Hold your hotdogs! Lou hasn’t tucked the buns away just yet.
Lou’s Hot Dogs and a host of other businesses are moving indoors for the winter season as part of a new Downtown Ithaca Alliance (DIA) initiative called the Pop-Up Program. It aims to support local vendors through the winter season and the COVID-19 pandemic.
Special Events Director Scott Rougeau, who oversees the program with DIA Executive Director Gary Ferguson, believes adding the businesses will encourage foot traffic through the Center Ithaca building, which has remained fairly dormant since reopening to the public in the summer.
“This,” Rougeau said, pointing to the counter across from Lou’s, “was a cafe similar to what Lou’s doing. This was a juice bar. But they’ve both been sitting vacant for a while and when COVID hit— well, people aren’t really starting new businesses, so they sat vacant even longer. We wanted to try to revitalize the area as a whole. This is for small or startup businesses that have an idea, but are maybe not ready for a long term lease yet.”
The Pop-Up contracts are an affordable option for vendors during this time, costing a little over half the price of a pre-COVID contract (approx. $1500/month). Ferguson said the agreements vary from vendor to vendor depending on the building and circumstances of the vendor.
Lou has offered to share his space with an upcoming business owner Adelaide “Addy” Castillo, owner of FLX Bakes. Castillo’s Carribean and South American style bakery started in 2017 as a part-time, at-home operation, but she has chosen to make her bakery her primary focus since losing her job in March.
“Lou and I met through the DIA through Caleb of Nothing Nowhere, but we’re still trying to figure out a way to word our arrangement,” Castillo said. “Lou’s used to working on the smaller cart and he had all of this space all of a sudden and was looking for a way to fully use it.”
Lou said he’s excited about the new location. In fact, he was the first name on the list when DIA announced the program.
“There’s millions of dollars of construction happening around here and all of those construction workers will need breakfast and lunch, so I’m very optimistic,” Lou said. “And in the Christmas season, she’s baking and I might do something— I expect all my regulars to come inside.”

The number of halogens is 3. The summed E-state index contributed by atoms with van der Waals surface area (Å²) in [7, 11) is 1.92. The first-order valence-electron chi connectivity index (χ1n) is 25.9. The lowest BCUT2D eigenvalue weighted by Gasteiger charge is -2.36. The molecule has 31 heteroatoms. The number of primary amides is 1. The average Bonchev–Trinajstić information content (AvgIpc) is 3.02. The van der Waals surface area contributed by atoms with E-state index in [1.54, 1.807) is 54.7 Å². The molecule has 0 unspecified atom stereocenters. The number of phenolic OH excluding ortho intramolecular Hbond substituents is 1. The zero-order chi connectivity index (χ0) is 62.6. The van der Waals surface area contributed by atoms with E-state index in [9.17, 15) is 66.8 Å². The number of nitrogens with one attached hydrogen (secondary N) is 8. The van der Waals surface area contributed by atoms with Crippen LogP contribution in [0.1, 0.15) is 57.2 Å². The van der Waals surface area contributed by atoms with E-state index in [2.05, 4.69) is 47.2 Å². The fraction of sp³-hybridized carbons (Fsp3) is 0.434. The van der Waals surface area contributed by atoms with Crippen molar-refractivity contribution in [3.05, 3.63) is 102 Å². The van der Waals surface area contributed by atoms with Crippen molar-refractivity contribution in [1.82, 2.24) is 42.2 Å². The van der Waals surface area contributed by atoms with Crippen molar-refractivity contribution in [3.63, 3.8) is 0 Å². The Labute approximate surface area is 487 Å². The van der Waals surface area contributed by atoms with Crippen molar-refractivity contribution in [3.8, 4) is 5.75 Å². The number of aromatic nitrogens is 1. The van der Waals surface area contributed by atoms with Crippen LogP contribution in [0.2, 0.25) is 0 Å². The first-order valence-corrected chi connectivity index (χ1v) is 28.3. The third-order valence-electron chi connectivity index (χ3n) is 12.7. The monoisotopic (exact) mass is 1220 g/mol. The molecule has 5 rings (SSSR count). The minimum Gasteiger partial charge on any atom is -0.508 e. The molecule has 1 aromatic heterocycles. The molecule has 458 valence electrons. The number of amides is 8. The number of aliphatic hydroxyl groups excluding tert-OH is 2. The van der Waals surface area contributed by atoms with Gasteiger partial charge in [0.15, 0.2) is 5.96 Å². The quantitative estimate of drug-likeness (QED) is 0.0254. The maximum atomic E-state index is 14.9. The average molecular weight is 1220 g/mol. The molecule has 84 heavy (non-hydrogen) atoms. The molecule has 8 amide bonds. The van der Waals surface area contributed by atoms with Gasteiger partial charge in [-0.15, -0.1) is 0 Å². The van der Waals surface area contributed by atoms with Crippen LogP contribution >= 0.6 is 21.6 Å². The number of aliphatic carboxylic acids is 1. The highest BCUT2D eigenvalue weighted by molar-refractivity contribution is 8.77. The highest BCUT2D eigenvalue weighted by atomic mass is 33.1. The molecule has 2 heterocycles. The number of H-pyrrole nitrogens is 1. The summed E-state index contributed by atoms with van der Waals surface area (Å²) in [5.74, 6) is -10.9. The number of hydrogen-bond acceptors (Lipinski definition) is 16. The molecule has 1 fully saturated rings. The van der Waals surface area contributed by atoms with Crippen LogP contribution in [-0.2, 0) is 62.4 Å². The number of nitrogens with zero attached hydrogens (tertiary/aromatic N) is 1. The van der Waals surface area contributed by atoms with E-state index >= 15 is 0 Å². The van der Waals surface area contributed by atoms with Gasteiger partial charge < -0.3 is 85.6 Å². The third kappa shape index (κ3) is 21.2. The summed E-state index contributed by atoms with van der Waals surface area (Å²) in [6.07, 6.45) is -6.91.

Between the two of them, there’s a steady line of customers who find their way to Lou’s counter, but it’s still a far cry from the 250–300 customers Lou served during lunch hour over 10 years ago. Nowadays, Lou maybe serves 50 customers per day. With more businesses, Lou hopes to see the public seating area filled to capacity.
“I don’t want competitors, I want people doing business,” Lou said.
Lou and Castillo also expressed enthusiasm about the business expected to move in across from them in the coming weeks, Urban Blends, a soul and Latin cuisine vendor. Ferguson and Rougeau have also placed a vendor inside Dewitt Mall, Sunshine’s Creative Designs, a specialty stone store.
“We started the Pop-Up Program to give opportunity to vendors who have maybe been affected by COVID and loss of sales and revenue throughout the year,” said Rougeau. “It’ll also activate some vacant spaces downtown and make it a more vibrant and active area.”
Galal “Jimmy” Hassanein, owner of the Adam’s Grill Halal food cart on the Commons said he hopes to be able to bring his business inside too. Business on the Commons has been difficult this year due to the pandemic; Hassanein said he averages 60% to 70% of the customers he used to.
Hassanein said he’s thankful for the unseasonably warm weather this fall, which has allowed him to stay open later into the year. Last year, he was forced to close up in October after Ithaca’s first snow.
“I started late this year because of COVID. I was supposed to start in March, but I started in June and I lost a lot of money because of that, but thank God for the customers in Ithaca who have supported me,” he said. “And thank God— we’re almost in the middle of November and the weather is still so nice. Winter is very cold here.”